Outside Publication

Bulk Telephony Metadata Collection and the Fourth Amendment; The Case for Revisiting the Third-Party Disclosure Doctrine in the Digital Age

The John Marshall Journal of Information Technology & Privacy Law, Vol. 31


On June 5, 2013, Glenn Greenwald of The Guardian reported on leaked National Security Agency (“NSA”) documents revealing that the Agency was “collecting the telephone records of millions of US customers. . . under a top secret order issued in April.” On June 9, 2013, The Guardian released the identity of the source of the NSA leaks as Edward Snowden. Snowden, claiming that the NSA surveillance programs “pose[] 'an existential threat to democracy,'” leaked the top secret documents in order “ . . . to inform the public as to that which is done in their name and that which is done against them”—i.e., government use of dragnet surveillance to destroy “basic liberties.”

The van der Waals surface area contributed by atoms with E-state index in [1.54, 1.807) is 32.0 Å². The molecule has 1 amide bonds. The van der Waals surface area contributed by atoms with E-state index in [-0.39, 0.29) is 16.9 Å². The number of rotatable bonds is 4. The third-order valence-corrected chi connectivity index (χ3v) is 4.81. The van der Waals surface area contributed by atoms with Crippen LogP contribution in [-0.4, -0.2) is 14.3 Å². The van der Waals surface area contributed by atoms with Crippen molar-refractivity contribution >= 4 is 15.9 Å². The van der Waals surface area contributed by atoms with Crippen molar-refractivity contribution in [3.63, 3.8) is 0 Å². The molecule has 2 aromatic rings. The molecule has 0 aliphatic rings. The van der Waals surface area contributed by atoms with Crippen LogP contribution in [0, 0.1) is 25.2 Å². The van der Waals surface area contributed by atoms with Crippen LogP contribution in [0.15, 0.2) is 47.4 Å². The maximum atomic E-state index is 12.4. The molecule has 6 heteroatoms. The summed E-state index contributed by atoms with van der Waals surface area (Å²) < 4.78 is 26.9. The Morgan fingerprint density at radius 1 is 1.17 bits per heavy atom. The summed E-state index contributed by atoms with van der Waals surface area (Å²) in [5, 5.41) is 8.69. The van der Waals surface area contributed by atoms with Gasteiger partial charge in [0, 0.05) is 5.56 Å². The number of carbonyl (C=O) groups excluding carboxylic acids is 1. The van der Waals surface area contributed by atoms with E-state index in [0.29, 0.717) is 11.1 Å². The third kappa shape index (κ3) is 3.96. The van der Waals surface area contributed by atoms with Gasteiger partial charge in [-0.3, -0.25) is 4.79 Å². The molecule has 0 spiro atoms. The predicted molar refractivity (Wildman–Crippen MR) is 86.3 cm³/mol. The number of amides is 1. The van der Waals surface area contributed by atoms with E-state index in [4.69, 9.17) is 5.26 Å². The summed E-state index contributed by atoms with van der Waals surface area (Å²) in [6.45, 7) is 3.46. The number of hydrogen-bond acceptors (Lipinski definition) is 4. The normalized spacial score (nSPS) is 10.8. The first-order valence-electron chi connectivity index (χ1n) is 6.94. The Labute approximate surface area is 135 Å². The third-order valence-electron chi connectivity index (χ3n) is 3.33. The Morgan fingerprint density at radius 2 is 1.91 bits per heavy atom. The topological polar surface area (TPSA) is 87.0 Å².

Snowden recently appeared by videoconference at the South by Southwest Conference in Austin, Texas. When asked if he would leak the details of the NSA surveillance programs again if given the chance, Snowden responded, “Absolutely yes,” and added “that he 'took an oath to support and defend the Constitution and [he] saw the Constitution . . . being violated on a massive scale.'” However, it is far from clear that the NSA‟s surveillance programs do indeed violate the Constitution under current Fourth Amendment principles.

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